Surgical interventions in the middle ear (such as the removal of a cholesteatoma) are frequent and very risky. In addition to the manipulative difficulties, there are problems related to the indirect vision by microscope. In the ANR muRocs project, we study the feasibility of a robotization of the cholesteatomy gesture.  This involves the use of a fine instrument such as a polyarticulated endoscope carried by a support arm. The task of ISIR in this project is to develop the means of an intuitive and powerful interfacing between the operator and the robotized system. In particular, different piloting modes are compared and the use of multimodal imaging is explored.


Cholesteatoma is a serious disease of the middle ear with an incidence of 1/10000 per year. It consists of a cancerous growth of tissue that can reach the brain. The most effective treatment of the disease at present is surgery. This consists of resecting the cholesteatoma (first by scraping and then by laser ablation of the residues) either through the tympanic canal or through a milled passage in the mastoid. This operation is an example of the difficulties of microsurgery: narrow access, unwieldy tools, fragile tissues (optic nerve, tympano-ossicular chain), reduced indirect vision. Consequently, the failure rate is high (25%) and there is a great need to improve the procedure, particularly in terms of instrumentation. The muRocs project (ANR PRC 2018 consortium, Besançon University Hospital) aims at robotizing the cholesteatoma resection procedure to make it less invasive, less risky and more efficient.  In this project, ISIR is interested in the ergonomics of the new robotic system, in particular in terms of controllability and immersion of the operator in the surgical scene.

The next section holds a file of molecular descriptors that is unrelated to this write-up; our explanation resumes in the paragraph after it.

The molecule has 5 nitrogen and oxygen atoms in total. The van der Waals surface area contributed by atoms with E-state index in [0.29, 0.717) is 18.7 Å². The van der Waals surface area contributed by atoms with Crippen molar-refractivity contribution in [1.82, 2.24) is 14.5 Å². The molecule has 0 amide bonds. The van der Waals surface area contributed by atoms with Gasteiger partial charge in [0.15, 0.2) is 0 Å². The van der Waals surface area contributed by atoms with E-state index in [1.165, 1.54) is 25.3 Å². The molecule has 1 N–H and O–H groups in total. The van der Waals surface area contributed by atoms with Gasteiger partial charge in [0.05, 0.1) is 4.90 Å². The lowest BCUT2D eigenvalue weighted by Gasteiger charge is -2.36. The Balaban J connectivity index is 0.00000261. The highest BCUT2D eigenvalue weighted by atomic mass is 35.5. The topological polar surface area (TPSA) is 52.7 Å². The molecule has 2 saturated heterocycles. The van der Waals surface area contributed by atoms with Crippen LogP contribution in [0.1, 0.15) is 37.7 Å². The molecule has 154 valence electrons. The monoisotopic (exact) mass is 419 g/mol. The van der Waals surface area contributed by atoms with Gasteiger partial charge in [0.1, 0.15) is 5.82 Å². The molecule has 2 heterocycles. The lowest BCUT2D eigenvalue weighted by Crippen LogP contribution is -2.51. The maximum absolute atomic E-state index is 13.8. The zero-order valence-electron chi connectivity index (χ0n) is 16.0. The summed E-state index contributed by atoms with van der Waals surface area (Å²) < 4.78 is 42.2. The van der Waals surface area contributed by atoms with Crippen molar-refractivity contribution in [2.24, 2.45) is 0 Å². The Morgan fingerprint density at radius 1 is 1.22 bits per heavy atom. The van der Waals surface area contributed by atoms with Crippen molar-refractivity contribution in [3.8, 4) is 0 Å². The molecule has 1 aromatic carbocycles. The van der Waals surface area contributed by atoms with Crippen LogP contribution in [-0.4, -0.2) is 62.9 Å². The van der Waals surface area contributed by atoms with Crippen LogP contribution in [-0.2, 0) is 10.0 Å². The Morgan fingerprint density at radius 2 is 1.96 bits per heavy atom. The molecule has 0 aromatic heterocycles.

Partnerships and collaborations 

µROCs (Micro-Robot for Cholesteatoma Surgery) is an ANR PRC 2018 project.

The ANR µROCs consortium is led by the University Hospital of Besançon (Laurent Tavernier, Olivier Gaiffe).

It also includes:

In this project, the clinical partners bring their experience in minimally invasive ear surgery. In particular, Dr Nguyen is a pioneer in robotic surgery of the middle ear as he was one of the first users of the robOtol, a robot designed at the ISIR and commercialized by the company Collin Médical. The Femto-ST laboratory is in charge of developing a miniature dexterous instrument capable of reaching all points of the surgical site. This instrument is based on the hybrid technology of cables and concentric tubes.

Cooperation of multiple reinforcement learning systems

Vertebrates are able to learn to modify their behavior based on rewards and punishments. This learning, called “reinforcement learning”, is also the subject of much research in Artificial Intelligence to increase the decision-making autonomy of robots.

How to learn by rewards and punishments, as fast as possible for a minimal computational cost? This is the question we are addressing by combining reinforcement learning algorithms with complementary characteristics.